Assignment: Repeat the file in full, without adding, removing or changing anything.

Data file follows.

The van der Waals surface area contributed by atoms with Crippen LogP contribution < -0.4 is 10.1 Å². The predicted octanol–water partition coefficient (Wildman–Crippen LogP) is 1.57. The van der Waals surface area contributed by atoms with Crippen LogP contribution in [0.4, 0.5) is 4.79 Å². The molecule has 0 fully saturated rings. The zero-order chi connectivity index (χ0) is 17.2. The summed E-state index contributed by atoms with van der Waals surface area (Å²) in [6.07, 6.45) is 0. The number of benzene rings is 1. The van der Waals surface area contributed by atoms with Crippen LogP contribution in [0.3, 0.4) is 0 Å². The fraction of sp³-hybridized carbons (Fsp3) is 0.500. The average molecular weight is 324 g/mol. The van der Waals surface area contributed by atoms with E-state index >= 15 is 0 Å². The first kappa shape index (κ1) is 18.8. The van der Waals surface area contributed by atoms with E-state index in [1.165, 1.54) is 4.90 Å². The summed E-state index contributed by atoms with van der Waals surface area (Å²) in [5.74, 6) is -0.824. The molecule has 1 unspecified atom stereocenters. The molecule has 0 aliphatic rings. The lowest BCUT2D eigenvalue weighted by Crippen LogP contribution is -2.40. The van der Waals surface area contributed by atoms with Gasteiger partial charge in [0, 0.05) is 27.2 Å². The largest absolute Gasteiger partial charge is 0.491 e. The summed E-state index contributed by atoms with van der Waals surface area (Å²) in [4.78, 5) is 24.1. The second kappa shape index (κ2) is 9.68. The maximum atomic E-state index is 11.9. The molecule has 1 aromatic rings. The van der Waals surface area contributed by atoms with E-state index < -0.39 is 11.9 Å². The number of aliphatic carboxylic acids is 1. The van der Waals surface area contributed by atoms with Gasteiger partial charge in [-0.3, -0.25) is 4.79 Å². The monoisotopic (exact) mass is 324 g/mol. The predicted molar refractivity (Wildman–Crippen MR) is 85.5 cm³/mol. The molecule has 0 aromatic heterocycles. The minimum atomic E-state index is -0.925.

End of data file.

The van der Waals surface area contributed by atoms with Crippen LogP contribution < -0.4 is 10.1 Å². The predicted octanol–water partition coefficient (Wildman–Crippen LogP) is 1.57. The van der Waals surface area contributed by atoms with Crippen LogP contribution in [0.4, 0.5) is 4.79 Å². The molecule has 0 fully saturated rings. The zero-order chi connectivity index (χ0) is 17.2. The summed E-state index contributed by atoms with van der Waals surface area (Å²) in [6.07, 6.45) is 0. The number of benzene rings is 1. The van der Waals surface area contributed by atoms with Crippen LogP contribution in [0.3, 0.4) is 0 Å². The fraction of sp³-hybridized carbons (Fsp3) is 0.500. The average molecular weight is 324 g/mol. The van der Waals surface area contributed by atoms with E-state index >= 15 is 0 Å². The first kappa shape index (κ1) is 18.8. The van der Waals surface area contributed by atoms with E-state index in [1.165, 1.54) is 4.90 Å². The summed E-state index contributed by atoms with van der Waals surface area (Å²) in [5.74, 6) is -0.824. The molecule has 1 unspecified atom stereocenters. The molecule has 0 aliphatic rings. The lowest BCUT2D eigenvalue weighted by Crippen LogP contribution is -2.40. The van der Waals surface area contributed by atoms with Gasteiger partial charge in [0, 0.05) is 27.2 Å². The largest absolute Gasteiger partial charge is 0.491 e. The summed E-state index contributed by atoms with van der Waals surface area (Å²) in [4.78, 5) is 24.1. The second kappa shape index (κ2) is 9.68. The maximum atomic E-state index is 11.9. The molecule has 1 aromatic rings. The van der Waals surface area contributed by atoms with E-state index < -0.39 is 11.9 Å². The number of aliphatic carboxylic acids is 1. The van der Waals surface area contributed by atoms with Gasteiger partial charge in [-0.3, -0.25) is 4.79 Å². The monoisotopic (exact) mass is 324 g/mol. The predicted molar refractivity (Wildman–Crippen MR) is 85.5 cm³/mol. The molecule has 0 aromatic heterocycles. The minimum atomic E-state index is -0.925.